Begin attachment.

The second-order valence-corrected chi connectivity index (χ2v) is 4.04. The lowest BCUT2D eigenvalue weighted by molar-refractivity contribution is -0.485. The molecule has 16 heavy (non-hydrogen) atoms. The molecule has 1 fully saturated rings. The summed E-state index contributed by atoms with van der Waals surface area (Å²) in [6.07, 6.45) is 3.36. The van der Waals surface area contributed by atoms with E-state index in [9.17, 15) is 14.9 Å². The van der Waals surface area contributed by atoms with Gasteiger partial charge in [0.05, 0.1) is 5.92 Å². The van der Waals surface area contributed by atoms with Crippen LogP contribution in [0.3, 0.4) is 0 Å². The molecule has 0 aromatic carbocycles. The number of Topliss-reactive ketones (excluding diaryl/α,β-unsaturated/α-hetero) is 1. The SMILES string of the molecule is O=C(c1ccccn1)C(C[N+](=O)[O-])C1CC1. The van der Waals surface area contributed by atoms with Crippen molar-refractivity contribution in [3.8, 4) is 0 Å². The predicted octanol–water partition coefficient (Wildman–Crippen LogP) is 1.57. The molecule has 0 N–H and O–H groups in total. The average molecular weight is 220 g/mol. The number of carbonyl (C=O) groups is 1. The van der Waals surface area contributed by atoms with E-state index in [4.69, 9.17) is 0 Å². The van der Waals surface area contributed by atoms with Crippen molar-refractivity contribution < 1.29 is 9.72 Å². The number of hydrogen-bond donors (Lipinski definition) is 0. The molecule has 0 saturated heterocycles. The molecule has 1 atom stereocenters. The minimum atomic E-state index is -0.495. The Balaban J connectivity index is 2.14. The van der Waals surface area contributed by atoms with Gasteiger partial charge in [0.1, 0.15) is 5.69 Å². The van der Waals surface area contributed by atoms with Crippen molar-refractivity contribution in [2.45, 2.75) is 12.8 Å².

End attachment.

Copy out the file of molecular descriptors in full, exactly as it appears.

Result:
The second-order valence-corrected chi connectivity index (χ2v) is 4.04. The lowest BCUT2D eigenvalue weighted by molar-refractivity contribution is -0.485. The molecule has 16 heavy (non-hydrogen) atoms. The molecule has 1 fully saturated rings. The summed E-state index contributed by atoms with van der Waals surface area (Å²) in [6.07, 6.45) is 3.36. The van der Waals surface area contributed by atoms with E-state index in [9.17, 15) is 14.9 Å². The van der Waals surface area contributed by atoms with Gasteiger partial charge in [0.05, 0.1) is 5.92 Å². The van der Waals surface area contributed by atoms with Crippen LogP contribution in [0.3, 0.4) is 0 Å². The molecule has 0 aromatic carbocycles. The number of Topliss-reactive ketones (excluding diaryl/α,β-unsaturated/α-hetero) is 1. The SMILES string of the molecule is O=C(c1ccccn1)C(C[N+](=O)[O-])C1CC1. The van der Waals surface area contributed by atoms with Crippen molar-refractivity contribution in [3.8, 4) is 0 Å². The predicted octanol–water partition coefficient (Wildman–Crippen LogP) is 1.57. The molecule has 0 N–H and O–H groups in total. The average molecular weight is 220 g/mol. The number of carbonyl (C=O) groups is 1. The van der Waals surface area contributed by atoms with E-state index in [4.69, 9.17) is 0 Å². The van der Waals surface area contributed by atoms with Crippen molar-refractivity contribution < 1.29 is 9.72 Å². The number of hydrogen-bond donors (Lipinski definition) is 0. The molecule has 0 saturated heterocycles. The molecule has 1 atom stereocenters. The minimum atomic E-state index is -0.495. The Balaban J connectivity index is 2.14. The van der Waals surface area contributed by atoms with Gasteiger partial charge in [0.1, 0.15) is 5.69 Å². The van der Waals surface area contributed by atoms with Crippen molar-refractivity contribution in [2.45, 2.75) is 12.8 Å².